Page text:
This might mean setting up business accounts on Facebook (a FB page), Pinterest, Instagram, YouTube, and so forth. Having a social media presence is almost always a good thing, as it shows people that your business is somewhat visible, and not a fly-by-night operation.

business growth stages

While obeying the rules, do try to promote your offer where you can. If some social media groups discourage blatant promotion, that’s fine; you can just contribute to discussions that your market cares about.

Now that you know the 3 main stages of successful business growth, you are now ready for more. Here are some business tips that will help your business become successful. 

Where to Now? Expand With These 3 Business Growth Tips and Hacks:

  • What Does This Person Need? What Can Make a Certain Aspect of Their Life Easier or Better?

Some people think of an idea, then look for people who may be interested in that idea. Others first start with people’s needs, and then try to create a solution.

One isn’t necessarily better than the other, and the best approaches might be a combination of those two. Regardless of which you choose, having a spirit of value, of wanting to help people, and then formulating an offer that matches the needs of others is a good way to bring a new product to market.

Loving your customers means understanding their needs better than they themselves do. You would want to give them what they want. And through this, you will identify what product to sell.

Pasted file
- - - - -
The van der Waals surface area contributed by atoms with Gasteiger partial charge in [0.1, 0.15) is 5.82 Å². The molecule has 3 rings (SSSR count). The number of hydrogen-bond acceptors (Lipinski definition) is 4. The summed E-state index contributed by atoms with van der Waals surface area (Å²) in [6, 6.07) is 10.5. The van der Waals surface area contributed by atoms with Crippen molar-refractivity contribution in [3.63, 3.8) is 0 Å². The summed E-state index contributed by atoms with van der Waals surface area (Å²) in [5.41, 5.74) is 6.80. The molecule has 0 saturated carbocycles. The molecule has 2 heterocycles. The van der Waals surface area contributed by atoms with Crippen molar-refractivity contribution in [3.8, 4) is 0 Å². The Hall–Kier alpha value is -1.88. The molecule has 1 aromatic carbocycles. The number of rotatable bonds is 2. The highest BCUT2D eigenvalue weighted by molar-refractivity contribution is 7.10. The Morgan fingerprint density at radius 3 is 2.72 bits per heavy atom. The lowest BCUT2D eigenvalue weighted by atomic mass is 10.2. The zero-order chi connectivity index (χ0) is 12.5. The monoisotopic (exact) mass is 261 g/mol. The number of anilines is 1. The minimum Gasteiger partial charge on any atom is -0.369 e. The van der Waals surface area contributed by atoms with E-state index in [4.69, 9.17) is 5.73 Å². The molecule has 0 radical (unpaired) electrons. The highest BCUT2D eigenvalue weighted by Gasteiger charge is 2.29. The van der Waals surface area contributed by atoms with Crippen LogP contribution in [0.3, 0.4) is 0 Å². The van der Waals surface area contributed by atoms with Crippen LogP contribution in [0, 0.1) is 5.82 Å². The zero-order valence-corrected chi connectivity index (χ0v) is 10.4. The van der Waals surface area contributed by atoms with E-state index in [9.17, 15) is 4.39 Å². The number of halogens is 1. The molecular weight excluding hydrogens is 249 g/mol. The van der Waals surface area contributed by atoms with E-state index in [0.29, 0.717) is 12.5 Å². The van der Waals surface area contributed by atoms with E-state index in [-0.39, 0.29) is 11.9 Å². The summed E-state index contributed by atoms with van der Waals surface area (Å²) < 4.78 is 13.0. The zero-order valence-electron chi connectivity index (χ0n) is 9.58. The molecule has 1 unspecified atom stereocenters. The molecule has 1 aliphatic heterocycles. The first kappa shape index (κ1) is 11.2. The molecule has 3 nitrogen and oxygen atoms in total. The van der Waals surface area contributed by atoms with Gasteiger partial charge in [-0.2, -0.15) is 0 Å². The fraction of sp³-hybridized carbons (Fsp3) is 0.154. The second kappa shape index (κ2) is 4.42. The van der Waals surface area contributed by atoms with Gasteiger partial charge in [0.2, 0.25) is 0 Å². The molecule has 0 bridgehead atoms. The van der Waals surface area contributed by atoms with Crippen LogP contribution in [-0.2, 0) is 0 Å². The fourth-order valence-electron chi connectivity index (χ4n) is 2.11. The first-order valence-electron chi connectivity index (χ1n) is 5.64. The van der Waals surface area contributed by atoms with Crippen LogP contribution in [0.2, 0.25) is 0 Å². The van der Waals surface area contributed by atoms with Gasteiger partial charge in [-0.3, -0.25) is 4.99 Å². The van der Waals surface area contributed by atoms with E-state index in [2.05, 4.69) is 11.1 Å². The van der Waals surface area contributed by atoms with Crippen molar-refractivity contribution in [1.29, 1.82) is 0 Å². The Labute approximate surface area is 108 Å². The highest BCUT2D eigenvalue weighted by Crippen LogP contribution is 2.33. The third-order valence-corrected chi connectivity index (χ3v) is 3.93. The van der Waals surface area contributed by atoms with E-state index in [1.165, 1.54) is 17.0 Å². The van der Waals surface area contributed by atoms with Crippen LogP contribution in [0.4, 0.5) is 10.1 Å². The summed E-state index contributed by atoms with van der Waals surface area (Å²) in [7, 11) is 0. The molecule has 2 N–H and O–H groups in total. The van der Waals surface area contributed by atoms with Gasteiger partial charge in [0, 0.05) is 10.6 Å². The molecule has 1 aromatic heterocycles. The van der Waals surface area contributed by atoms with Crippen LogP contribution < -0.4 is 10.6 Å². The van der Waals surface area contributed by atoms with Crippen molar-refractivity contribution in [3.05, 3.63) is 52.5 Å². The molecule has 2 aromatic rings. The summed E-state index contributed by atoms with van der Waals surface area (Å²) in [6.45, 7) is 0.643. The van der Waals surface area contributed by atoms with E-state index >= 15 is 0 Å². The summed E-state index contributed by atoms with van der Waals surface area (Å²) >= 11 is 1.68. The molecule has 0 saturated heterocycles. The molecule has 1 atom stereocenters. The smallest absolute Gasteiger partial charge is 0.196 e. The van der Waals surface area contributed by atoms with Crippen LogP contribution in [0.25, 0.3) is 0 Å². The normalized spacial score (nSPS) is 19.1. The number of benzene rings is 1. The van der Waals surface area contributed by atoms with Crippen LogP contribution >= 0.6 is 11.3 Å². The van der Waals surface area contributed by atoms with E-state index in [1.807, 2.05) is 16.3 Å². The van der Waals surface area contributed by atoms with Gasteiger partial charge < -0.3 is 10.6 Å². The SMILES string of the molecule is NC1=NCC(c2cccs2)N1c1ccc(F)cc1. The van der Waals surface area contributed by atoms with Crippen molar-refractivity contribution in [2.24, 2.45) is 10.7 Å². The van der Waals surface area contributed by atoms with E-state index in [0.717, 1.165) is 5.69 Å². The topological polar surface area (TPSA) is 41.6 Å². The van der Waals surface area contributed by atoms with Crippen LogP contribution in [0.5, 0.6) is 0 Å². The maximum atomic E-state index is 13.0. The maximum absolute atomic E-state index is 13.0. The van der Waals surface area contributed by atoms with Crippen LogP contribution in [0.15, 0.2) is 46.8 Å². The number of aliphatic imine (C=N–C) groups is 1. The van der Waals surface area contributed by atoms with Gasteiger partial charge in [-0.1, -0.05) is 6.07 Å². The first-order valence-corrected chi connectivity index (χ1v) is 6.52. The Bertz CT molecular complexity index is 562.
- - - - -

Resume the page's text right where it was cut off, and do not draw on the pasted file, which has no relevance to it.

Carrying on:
• Not Just Sold, But Used

By this, we don’t mean used in the pre-owned sense, but that a product should be used in the sense that it brings enjoyment to others.

On the face of it, a product sold and a product used may seem to be the same. But wait…a sold product that’s unused just sits there…and the next sale is delayed.

We encourage you to morally have your customers use your product or offer (and be satisfied) so that they come to you again, rather than have it just sit there delaying the next sale.

  • See if You Can Increase Your Revenue Via Customization and Personalization

Depending on your industry and offer, some people may need guidance. Installation, group coaching, one-on-one mentoring, done-for-you and premade options all come to mind.

Of course, these options may take anywhere from a little bit of your time, to a significant portion of your time and energy, and you should be compensated accordingly.

If you’re providing the best quality or service, don’t be shy to increase your prices. The price should reflect the value you’re offering (especially if what you’re offering is a non-scalable resource, like your time and energy).

It’s about how you can serve your customers at the highest possible level. This is the key to success. Not only success, but the long-term success of your business.

With these 3 main stages of successful business growth, we hope you’re better prepared for some of the things you need to consider as you navigate the future of your business and as you develop your business into a successful company.

DK Fynn